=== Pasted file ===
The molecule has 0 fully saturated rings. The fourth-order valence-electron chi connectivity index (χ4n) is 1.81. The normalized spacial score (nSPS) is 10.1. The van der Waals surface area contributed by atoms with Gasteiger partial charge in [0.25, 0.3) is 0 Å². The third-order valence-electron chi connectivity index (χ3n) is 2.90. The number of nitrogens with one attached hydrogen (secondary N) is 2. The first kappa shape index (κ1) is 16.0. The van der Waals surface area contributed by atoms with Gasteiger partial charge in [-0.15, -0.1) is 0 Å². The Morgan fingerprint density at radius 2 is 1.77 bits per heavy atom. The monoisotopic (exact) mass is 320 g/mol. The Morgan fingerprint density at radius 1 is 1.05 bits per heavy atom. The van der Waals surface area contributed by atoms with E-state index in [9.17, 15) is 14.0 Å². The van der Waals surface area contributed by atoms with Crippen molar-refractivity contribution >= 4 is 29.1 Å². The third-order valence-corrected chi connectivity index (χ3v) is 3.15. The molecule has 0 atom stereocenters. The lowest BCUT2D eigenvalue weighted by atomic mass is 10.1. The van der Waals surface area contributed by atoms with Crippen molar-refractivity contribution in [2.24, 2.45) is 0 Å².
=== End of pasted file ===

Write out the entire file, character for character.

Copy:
The molecule has 0 fully saturated rings. The fourth-order valence-electron chi connectivity index (χ4n) is 1.81. The normalized spacial score (nSPS) is 10.1. The van der Waals surface area contributed by atoms with Gasteiger partial charge in [0.25, 0.3) is 0 Å². The third-order valence-electron chi connectivity index (χ3n) is 2.90. The number of nitrogens with one attached hydrogen (secondary N) is 2. The first kappa shape index (κ1) is 16.0. The van der Waals surface area contributed by atoms with Gasteiger partial charge in [-0.15, -0.1) is 0 Å². The Morgan fingerprint density at radius 2 is 1.77 bits per heavy atom. The monoisotopic (exact) mass is 320 g/mol. The Morgan fingerprint density at radius 1 is 1.05 bits per heavy atom. The van der Waals surface area contributed by atoms with E-state index in [9.17, 15) is 14.0 Å². The van der Waals surface area contributed by atoms with Crippen molar-refractivity contribution >= 4 is 29.1 Å². The third-order valence-corrected chi connectivity index (χ3v) is 3.15. The molecule has 0 atom stereocenters. The lowest BCUT2D eigenvalue weighted by atomic mass is 10.1. The van der Waals surface area contributed by atoms with Crippen molar-refractivity contribution in [2.24, 2.45) is 0 Å².